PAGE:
FIG. 3 illustrates an embodiment of a method 300 of measuring power delivered to a load. Those skilled in the art will appreciate that the method 300 is merely exemplary of a number of possible methods according to embodiments of the invention. Alternative methods may include more, fewer, or different steps than those illustrated and described here. The method 300 begins at block 302 at which point a voltage magnitude characteristic (e.g., RMS voltage, mean absolute voltage, or the like) is sensed. This may be accomplished by means of a voltage tap near a distribution point, such as the voltage tap 110 of FIG. 1. At block 304, which may take place in time before, after, or simultaneously with block 302, the current waveform is measured. Likewise, the voltage waveform is sensed at block 306. The current and voltage measurements may be made by a device described previously herein.

At block 308, an un-scaled power component is calculated. This may comprise adjusting the current magnitude to compensate for differences, if any, between the voltage waveform and the current waveform. The result need only be “scaled” using the voltage measurement to obtain the power delivered to the load. As previously described, the power component may be calculated at the location that the current waveform and voltage waveform are measured/sensed. Alternatively, the factors used to calculated the power component may be transmitted, either wired or wirelessly, to a different location. The different location may be the location of the voltage tap, a central monitoring location, or the like.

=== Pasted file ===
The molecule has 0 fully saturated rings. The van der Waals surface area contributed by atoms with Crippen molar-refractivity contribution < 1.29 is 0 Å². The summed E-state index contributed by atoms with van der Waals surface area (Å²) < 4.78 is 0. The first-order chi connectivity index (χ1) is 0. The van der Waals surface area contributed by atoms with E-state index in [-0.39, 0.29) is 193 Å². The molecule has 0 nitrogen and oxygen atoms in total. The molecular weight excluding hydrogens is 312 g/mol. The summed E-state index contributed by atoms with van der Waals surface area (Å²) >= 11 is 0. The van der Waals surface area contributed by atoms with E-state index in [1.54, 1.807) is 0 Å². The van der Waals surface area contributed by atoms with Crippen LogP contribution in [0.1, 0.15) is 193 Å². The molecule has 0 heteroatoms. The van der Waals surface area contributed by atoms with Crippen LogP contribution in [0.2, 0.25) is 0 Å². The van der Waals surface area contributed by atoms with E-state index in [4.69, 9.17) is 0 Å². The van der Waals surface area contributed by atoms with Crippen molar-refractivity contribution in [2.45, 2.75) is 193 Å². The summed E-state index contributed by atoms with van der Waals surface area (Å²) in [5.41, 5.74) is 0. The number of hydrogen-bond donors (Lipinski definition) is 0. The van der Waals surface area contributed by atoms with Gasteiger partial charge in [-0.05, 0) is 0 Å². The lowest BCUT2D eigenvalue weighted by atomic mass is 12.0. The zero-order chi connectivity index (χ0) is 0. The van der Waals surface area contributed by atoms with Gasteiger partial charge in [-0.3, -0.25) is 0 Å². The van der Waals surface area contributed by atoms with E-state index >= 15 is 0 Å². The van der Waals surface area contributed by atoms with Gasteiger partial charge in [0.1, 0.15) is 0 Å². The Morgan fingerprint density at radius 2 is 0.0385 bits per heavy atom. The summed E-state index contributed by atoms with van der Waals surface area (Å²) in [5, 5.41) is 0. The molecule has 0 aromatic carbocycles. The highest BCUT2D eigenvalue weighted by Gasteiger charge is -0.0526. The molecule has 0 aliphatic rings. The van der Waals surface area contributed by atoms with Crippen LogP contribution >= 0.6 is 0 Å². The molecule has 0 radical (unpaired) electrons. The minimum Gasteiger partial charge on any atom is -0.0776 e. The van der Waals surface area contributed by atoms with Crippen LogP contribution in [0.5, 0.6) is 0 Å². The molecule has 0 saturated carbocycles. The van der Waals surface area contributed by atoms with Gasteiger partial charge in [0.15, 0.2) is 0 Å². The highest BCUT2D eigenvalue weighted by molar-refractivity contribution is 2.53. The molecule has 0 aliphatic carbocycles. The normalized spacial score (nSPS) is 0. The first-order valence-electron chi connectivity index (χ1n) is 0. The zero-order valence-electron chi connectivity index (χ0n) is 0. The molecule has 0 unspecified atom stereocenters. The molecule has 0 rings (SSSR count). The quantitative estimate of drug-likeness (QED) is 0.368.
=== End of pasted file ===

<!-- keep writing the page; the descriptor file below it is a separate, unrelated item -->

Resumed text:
At block 310, the power component is “scaled” using the voltage measurement to obtain the power delivered to the load for which power is being monitored. This operation may take place at the location of the voltage tap, the location of the current monitoring device, central monitoring location, and/or the like. For example, the voltage measurement may be broadcast to a number of distributed monitoring devices deployed at various loads through an electrical distribution network. The devices may calculate the power for their individual loads and transmit the result to a monitoring location. The transmission may be via wired or wireless connection. Further, the transmission may be on a predetermined periodic schedule, upon interrogation, and/or the like. Those skilled in the art will appreciate many alternative embodiments in light of this disclosure.

Having described several embodiments, it will be recognized by those of skill in the art that various modifications, alternative constructions, and equivalents may be used without departing from the spirit of the invention. Additionally, a number of well known processes and elements have not been described in order to avoid unnecessarily obscuring the present invention. For example, those skilled in the art know how to manufacture and assemble electrical devices and components. Accordingly, the above description should not be taken as limiting the scope of the invention, which is defined in the following claims.

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Classifications
U.S. Classification340/657
International ClassificationG01R21/133, G01D5/48
Cooperative ClassificationG01D21/00, G01R21/133, G01R22/063
European ClassificationG01R21/133, G01D21/00
Legal Events
DateCodeEventDescription
Oct 22, 2013ASAssignment
Effective date: 20131017
Owner name: PCS FERGUSON, INC., COLORADO
Free format text: ASSIGNMENT OF ASSIGNORS INTEREST;ASSIGNOR:FB IMONITORING, INC.;REEL/FRAME:031451/0573
Jul 13, 2006ASAssignment
Owner name: FB IMONITORING, INC., VIRGINIA
Free format text: ASSIGNMENT OF ASSIGNORS INTEREST;ASSIGNOR:IHS IMONITORING, INC.;REEL/FRAME:017921/0743
Effective date: 20060622
May 5, 2006ASAssignment
Owner name: IHS IMONITORING INC., COLORADO
Free format text: ASSIGNMENT OF ASSIGNORS INTEREST;ASSIGNORS:COUCH, PHILIP R.;HARMAN, ROBERT M.;REEL/FRAME:017580/0610;SIGNING DATES FROM 20060502 TO 20060503